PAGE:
GO
Loading...

To cut moving bills, scrutinize your mover

Moving takes its toll, emotionally and financially—particularly if you pick the wrong mover.

These days, the average in-state move costs $2,300, according to Angie's List. Heading out of state? Expect to spend about $4,300. (Watch the video for tips to cut the bill.)

Read MoreLessening the financial pain of moving

There's a lot of variation depending on the details, but researching your mover carefully can pay off. Consumers made 1.4 million inquiries about movers through the Better Business Bureau in 2013, a 17 percent increase from the previous year. Over the same period, complaints about movers fell 7 percent, to 7,306.

The American Moving & Storage Association recommends getting at least three in-person estimates, so you know what's a fair price. (Why in person? So the mover can see just how much stuff you have, and gauge challenges like how easy it'll be to maneuver a big dresser down a narrow flight of stairs.)

Read MoreKeeping your college student on a budget

But don't necessarily go for the lowest bid. Check licensing, reviews and complaints with AMSA, the Better Business Bureau and sites like Yelp or Angie's List. That helps limit the chance you'll end up with a problem mover who will show up late, handle your items roughly, or worse—hold your possessions hostage until you agree to pay hundreds or thousands extra.

Once you have an estimate, be sure to ask what, if any, factors could result in a bigger bill. Some, like time spent disassembling furniture, could be solved on your end with a little elbow grease. Others, like unexpected summer traffic en route to your new place, would be important to budget for.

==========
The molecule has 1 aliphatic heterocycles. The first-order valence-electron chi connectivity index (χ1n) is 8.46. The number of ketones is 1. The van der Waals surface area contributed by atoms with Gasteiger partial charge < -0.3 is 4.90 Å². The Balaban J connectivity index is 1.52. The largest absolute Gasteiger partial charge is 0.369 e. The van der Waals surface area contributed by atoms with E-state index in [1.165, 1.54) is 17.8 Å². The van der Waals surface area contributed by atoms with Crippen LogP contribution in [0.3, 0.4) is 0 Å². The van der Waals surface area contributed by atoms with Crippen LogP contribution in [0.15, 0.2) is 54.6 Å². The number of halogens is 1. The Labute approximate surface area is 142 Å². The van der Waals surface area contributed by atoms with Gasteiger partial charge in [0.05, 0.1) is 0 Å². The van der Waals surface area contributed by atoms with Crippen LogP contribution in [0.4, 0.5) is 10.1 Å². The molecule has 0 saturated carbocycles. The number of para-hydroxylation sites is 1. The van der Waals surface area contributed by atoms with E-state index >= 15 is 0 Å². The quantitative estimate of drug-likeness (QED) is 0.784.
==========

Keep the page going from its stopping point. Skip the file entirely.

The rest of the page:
—By CNBC's Kelli B. Grant

Contact Digital Workshop

  • CNBC NEWSLETTERS

    Get the best of CNBC in your inbox

    To learn more about how we use your information,
    please read our Privacy Policy.
    › Learn More

Ask the Car Chasers

Off the Cuff

Big Data Download

Selling the American Dream

Death & Dishonor: Crisis at the VA

  • A pedestrian walks past the U.S. Department of Veterans Affairs (VA) headquarters in Washington, D.C.

    The Veterans health care system has come under fire as officials reap big bonuses while patients suffer. CNBC's Dina Gusovsky investigates.

  • America has the highest incarceration rate in the world, and that opens up the door for companies to have a captive market -- literally. One of those companies is JPay, which provides electronic money transfers and other services to about 70 percent of state prisons. But in order to get that lucrative state prison contract, the state takes a commission as well. Critics argue all the costs are passed down to families and inmates, often burdening them financially. CNBC's Dina Gusovsky Reports.

  • This photo shows the aftermath of the accident, including the burned out shell of a truck. The Lindner minivan was so crushed its wreckage cannot be seen.

    Fatal truck accidents happen nearly 11 times a day. CNBC looks at the causes, who's to blame, and why it gets little attention.